Updated with more articles & comments!
Public transport in Malaysia took a big (though symbolic) step forward with the cancellation of the plan to purchase a number of used Diesel Multiple-Unit (DMU) trainsets from FEVE in Spain.
- Govt calls off train purchase (NST);
- Ong: DMU supplier failed to deliver (The Star);
- Ministry cancels purchase of second-hand trains (The Sun).
The controversial purchase was raised in Parliament and criticized by many quarters (including TRANSIT). It was alleged that by several MPs in Parliament that KTM had paid 3 times as much as another train operator (RM30 million as compared to RM10 million) to purchase the same number of DMUs.
One interesting thing that we note from the latest articles is that the purchase was for 8 DMUs, valued at RM64 million, while we recall that the original purchase was for 4 DMUs valued at RM30 million.
Minister of Transport Ong Tee Keat even goes on a defensive attack in this article:
Transport Minister Datuk Seri Ong Tee Keat today slammed those who questioned his motive to cancel the purchase of eight diesel multiple units (DMU) from Spain for KTM Berhad’s (KTMB) commuter service network.
“They should get their facts rights with regards to this issue and not simply blame me,” said Ong. “They have blown this issue out of proportion and made it look as if they were correct.
He then proceeded to blame another ministry for the issues related to the purchase of the trains
“First of all, KTMB comes under the MOF (Ministry of Finance)…not under the MOT (Ministry of Transport),”
“When they (KTMB) made known their intention to purchase (the DMUs), it went to MOF and the MOF approved it.
If you think about it carefully, one really has to wonder what is going on with the Malaysian government. Do you know of any other place in the world where people in the same government attack each other publicly?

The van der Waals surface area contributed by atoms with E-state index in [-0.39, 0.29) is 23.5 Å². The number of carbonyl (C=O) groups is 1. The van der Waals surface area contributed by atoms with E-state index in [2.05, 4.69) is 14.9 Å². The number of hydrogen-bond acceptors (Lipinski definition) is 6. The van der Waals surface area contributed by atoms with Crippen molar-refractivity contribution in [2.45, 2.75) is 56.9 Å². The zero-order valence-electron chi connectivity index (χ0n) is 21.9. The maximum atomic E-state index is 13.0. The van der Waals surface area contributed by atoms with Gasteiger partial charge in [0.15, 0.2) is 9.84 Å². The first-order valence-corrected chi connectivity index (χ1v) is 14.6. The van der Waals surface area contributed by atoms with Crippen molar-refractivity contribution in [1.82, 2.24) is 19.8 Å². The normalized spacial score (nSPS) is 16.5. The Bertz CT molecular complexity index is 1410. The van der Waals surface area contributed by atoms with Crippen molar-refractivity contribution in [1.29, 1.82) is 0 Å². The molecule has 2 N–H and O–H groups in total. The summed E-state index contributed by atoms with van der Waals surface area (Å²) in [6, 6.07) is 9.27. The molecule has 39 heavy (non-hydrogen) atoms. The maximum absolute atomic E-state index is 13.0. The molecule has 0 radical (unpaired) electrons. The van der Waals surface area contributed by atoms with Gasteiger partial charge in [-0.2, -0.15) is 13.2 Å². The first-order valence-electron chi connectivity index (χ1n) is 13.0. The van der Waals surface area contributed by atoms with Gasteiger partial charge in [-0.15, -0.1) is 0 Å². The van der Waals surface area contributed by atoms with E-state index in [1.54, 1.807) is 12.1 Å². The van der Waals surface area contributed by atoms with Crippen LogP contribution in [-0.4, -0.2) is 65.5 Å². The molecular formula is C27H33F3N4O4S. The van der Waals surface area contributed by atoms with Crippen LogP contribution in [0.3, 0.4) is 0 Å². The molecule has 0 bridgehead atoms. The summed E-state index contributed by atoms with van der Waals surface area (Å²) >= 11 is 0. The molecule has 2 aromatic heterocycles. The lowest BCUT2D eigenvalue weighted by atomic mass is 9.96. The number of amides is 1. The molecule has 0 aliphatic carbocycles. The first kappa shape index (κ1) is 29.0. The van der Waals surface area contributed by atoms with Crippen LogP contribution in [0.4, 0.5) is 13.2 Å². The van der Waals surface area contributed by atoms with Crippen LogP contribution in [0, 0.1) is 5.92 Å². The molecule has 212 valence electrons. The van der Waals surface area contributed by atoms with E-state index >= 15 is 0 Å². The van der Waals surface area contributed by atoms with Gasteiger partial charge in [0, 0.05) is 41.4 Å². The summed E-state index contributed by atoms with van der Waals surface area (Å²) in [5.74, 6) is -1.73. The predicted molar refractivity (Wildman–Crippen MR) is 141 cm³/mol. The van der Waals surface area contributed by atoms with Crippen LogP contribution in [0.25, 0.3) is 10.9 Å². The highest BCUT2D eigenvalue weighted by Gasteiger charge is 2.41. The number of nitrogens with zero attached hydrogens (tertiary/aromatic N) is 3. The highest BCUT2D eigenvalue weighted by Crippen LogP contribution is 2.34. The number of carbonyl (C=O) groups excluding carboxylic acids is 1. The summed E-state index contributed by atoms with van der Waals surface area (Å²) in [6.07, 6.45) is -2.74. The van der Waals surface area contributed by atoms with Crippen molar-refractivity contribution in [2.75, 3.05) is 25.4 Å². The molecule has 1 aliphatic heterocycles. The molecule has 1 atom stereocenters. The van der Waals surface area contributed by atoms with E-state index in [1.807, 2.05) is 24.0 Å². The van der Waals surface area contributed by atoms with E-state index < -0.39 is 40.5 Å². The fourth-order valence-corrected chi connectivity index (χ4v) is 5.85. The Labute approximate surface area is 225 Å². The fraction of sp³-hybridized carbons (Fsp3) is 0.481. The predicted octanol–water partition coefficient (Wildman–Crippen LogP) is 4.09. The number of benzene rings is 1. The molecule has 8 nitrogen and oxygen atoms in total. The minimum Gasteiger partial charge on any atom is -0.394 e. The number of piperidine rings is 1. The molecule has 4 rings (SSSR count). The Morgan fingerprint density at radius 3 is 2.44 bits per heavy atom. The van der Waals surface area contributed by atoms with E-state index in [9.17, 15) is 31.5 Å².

Whatever the politics that are involved, the numbers do not lie. The allegation that KTM paid 3 times the amount as other operators for the same number of trains was scandalous back when the amount was only RM30 million (as compared to RM10 million for the other operators).
Now we are being told that the Ministry of Finance cancelled a deal for RM64 million!
How are these people managing our money if they cannot even manage to keep the facts straight?
TRANSIT will do some research and try to get some answers on the different numbers that we are seeing here.
Another interesting thing to note is the different content of the two articles, from the MCA-linked Star and the other from the UMNO-linked NST, which have a very different tone.
The Star article suggests that the supplier FEVE could not deliver the trains in time, while the NST article says that the government was questioning the purchase.
Ong said the Finance Ministry had approved the allocation to purchase the used DMUs based on KTMB’s request.
“But when the supplier could not deliver the promised units, we decided to cancel the contract.
Azmi yesterday said the ministry made the decision to cancel the purchase last month.
He said the decision would not cost the government any money, but the PAC would continue its interviews on the matter.
“We want to know what is the procedure in buying the trains. What is the process?”
According to Ong, the money intended for the purchase of the DMU trainsets would be combined with the NKRA budget to upgrade the Electric-Multiple Unit fleet instead.
It is quite shocking that the head of the Public Accounts Committee, Dato’ Azmi Khalid, can say that they are not aware of the procedure in buying trains. These are the parliamentarians who are responsible for approving purchases in the millions of Ringgit and they do not know what the proper procedure is??????
This is one more reason why there needs to be a specific Parliamentary Select Committee for Transport (initially for Public Transport) which can devote itself to understanding how public transport should work.
Different cost estimates, allegations of overpayment and corruption, sneak attacks by MPs for political gain, and excessive spin by politically-linked newspapers….
Whoever said public transport was a boring topic?